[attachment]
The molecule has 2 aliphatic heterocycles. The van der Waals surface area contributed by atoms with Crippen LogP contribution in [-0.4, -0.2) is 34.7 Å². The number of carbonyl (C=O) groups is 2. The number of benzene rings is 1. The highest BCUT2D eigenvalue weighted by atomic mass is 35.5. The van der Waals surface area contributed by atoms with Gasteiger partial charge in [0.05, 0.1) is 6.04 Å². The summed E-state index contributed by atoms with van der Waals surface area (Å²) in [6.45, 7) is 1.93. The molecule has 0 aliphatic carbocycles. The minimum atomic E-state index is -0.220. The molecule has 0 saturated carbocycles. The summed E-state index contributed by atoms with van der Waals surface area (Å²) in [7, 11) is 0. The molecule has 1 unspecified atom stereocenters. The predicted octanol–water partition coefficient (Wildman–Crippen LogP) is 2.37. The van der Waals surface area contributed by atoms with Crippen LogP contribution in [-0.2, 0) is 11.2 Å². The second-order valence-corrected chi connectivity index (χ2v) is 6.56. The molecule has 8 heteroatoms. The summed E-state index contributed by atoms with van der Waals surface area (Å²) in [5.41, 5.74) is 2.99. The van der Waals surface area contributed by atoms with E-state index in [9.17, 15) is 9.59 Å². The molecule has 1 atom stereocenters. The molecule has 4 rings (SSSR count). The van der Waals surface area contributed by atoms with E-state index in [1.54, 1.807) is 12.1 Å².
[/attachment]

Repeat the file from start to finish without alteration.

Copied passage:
The molecule has 2 aliphatic heterocycles. The van der Waals surface area contributed by atoms with Crippen LogP contribution in [-0.4, -0.2) is 34.7 Å². The number of carbonyl (C=O) groups is 2. The number of benzene rings is 1. The highest BCUT2D eigenvalue weighted by atomic mass is 35.5. The van der Waals surface area contributed by atoms with Gasteiger partial charge in [0.05, 0.1) is 6.04 Å². The summed E-state index contributed by atoms with van der Waals surface area (Å²) in [6.45, 7) is 1.93. The molecule has 0 aliphatic carbocycles. The minimum atomic E-state index is -0.220. The molecule has 0 saturated carbocycles. The summed E-state index contributed by atoms with van der Waals surface area (Å²) in [7, 11) is 0. The molecule has 1 unspecified atom stereocenters. The predicted octanol–water partition coefficient (Wildman–Crippen LogP) is 2.37. The van der Waals surface area contributed by atoms with Crippen LogP contribution in [-0.2, 0) is 11.2 Å². The second-order valence-corrected chi connectivity index (χ2v) is 6.56. The molecule has 8 heteroatoms. The summed E-state index contributed by atoms with van der Waals surface area (Å²) in [5.41, 5.74) is 2.99. The van der Waals surface area contributed by atoms with E-state index in [9.17, 15) is 9.59 Å². The molecule has 1 atom stereocenters. The molecule has 4 rings (SSSR count). The van der Waals surface area contributed by atoms with E-state index in [1.54, 1.807) is 12.1 Å².